Monthly Archives: August 2015

Part II: When your basic research design is flawed, use inferior statistical analyses to make things worse

Part I of Part II: Null Hypothesis Significance Testing (NHST) A number of statistical tests, models, and methods aren’t really distinct from research designs. The most frequently used research design across the sciences involves: 1) Formulating a “testable” hypothesis (e.g., … Continue reading

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Preview of Part II on a general critique of social and (some) other sciences

In order to smoothly transition to Part II of the general problems from the social sciences (or “social and behavioral sciences”), I thought the following would be à propos (no, I don’t know why I’m trying to sound more French): … Continue reading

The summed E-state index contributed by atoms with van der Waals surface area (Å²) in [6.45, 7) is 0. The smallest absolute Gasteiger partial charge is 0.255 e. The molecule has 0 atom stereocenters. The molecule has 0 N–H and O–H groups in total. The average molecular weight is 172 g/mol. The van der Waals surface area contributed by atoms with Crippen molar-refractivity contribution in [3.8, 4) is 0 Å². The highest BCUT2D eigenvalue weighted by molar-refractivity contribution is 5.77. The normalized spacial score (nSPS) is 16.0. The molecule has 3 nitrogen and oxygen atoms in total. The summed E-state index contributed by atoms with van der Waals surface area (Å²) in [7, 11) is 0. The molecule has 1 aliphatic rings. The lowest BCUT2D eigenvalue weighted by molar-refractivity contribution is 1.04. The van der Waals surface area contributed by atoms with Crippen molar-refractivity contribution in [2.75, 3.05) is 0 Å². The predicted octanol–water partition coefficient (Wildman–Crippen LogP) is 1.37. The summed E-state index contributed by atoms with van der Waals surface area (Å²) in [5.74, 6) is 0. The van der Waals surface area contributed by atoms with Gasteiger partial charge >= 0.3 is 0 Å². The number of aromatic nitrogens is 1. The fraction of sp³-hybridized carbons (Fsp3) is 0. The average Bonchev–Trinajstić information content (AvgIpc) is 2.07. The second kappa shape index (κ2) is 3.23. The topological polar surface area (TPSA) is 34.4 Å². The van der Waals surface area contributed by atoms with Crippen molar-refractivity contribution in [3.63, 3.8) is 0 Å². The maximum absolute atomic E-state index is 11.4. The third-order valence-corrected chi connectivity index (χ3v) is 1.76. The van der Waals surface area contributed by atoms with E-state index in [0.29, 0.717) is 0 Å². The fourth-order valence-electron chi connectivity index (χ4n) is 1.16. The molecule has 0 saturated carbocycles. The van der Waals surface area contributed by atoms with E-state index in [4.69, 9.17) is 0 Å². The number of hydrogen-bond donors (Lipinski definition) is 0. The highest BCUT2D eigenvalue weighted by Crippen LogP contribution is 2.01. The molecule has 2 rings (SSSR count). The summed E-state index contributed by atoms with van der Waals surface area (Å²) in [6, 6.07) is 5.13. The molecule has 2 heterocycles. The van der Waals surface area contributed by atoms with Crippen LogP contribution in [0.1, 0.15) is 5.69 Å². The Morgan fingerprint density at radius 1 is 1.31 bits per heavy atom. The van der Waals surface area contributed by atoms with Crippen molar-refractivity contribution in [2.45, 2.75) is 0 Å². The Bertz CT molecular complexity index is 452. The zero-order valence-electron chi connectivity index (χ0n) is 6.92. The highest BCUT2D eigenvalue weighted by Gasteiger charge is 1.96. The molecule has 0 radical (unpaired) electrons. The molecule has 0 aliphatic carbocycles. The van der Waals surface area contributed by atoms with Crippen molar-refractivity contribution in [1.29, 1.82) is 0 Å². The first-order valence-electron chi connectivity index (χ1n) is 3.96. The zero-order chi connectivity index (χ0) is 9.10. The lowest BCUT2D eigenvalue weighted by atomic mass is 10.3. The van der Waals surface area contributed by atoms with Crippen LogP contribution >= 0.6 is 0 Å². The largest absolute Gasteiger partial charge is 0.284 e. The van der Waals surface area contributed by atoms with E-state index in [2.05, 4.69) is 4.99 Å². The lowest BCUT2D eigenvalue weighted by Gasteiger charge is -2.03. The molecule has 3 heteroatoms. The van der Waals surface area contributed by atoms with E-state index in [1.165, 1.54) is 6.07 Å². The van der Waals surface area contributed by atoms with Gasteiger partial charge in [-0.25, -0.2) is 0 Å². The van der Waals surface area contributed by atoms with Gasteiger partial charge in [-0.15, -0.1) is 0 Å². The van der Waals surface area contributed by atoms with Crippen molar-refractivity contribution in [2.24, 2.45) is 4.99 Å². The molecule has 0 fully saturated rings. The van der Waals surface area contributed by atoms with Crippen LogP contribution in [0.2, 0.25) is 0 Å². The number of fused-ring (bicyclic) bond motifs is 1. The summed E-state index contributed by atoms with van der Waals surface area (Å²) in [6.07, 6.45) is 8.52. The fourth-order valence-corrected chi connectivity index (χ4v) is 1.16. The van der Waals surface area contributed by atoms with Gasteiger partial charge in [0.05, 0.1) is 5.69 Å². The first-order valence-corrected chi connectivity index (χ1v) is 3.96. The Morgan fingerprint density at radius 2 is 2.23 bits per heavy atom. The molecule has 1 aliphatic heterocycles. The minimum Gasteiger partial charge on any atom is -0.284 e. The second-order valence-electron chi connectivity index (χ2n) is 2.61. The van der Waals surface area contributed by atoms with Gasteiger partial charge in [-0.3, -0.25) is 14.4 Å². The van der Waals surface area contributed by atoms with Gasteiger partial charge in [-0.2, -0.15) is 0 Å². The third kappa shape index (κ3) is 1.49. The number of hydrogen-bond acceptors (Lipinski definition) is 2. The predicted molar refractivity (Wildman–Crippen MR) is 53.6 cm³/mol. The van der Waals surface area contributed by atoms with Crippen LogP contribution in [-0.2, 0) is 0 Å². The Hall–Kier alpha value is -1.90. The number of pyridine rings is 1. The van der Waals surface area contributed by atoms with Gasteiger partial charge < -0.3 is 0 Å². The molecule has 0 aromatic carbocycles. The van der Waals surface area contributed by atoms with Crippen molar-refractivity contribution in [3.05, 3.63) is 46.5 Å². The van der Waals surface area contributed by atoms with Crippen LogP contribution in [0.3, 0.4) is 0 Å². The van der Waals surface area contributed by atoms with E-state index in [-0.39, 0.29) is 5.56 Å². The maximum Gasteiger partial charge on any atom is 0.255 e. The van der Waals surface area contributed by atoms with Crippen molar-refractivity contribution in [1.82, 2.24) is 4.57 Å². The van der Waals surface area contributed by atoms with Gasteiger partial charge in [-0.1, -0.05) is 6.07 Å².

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Is there a good reason to suspect problems in all research in hundreds of scientific fields? Part I

Not long ago, I was asked if there exists any general, a priori reason to distrust any research from the social sciences (the individual asking meant “social sciences” to include the behavioral/psychological sciences). Unfortunately and surprisingly, the answer is yes. … Continue reading

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Professionalism

The following is from: Körner, T. W. (2004). A Companion to Analysis: A Second First and First Second Course in Analysis (Graduate Studies in Mathematics Vol. 62). American Mathematical Society. On the first page of the first chapter, the author … Continue reading

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Do researchers understand their own explanations?

Have you ever been asked to fill out a survey that included some statement (e.g., “I experience back pain”, “I have difficulty concentrating”, “I write blogs nobody in their right mind would read”, etc.) and an “ordered” set of responses … Continue reading

Posted in Mathematics, Probability, Statistics, The Language of Science: Why most scientists don't speak it | Tagged , , , , , , , , , , | 4 Comments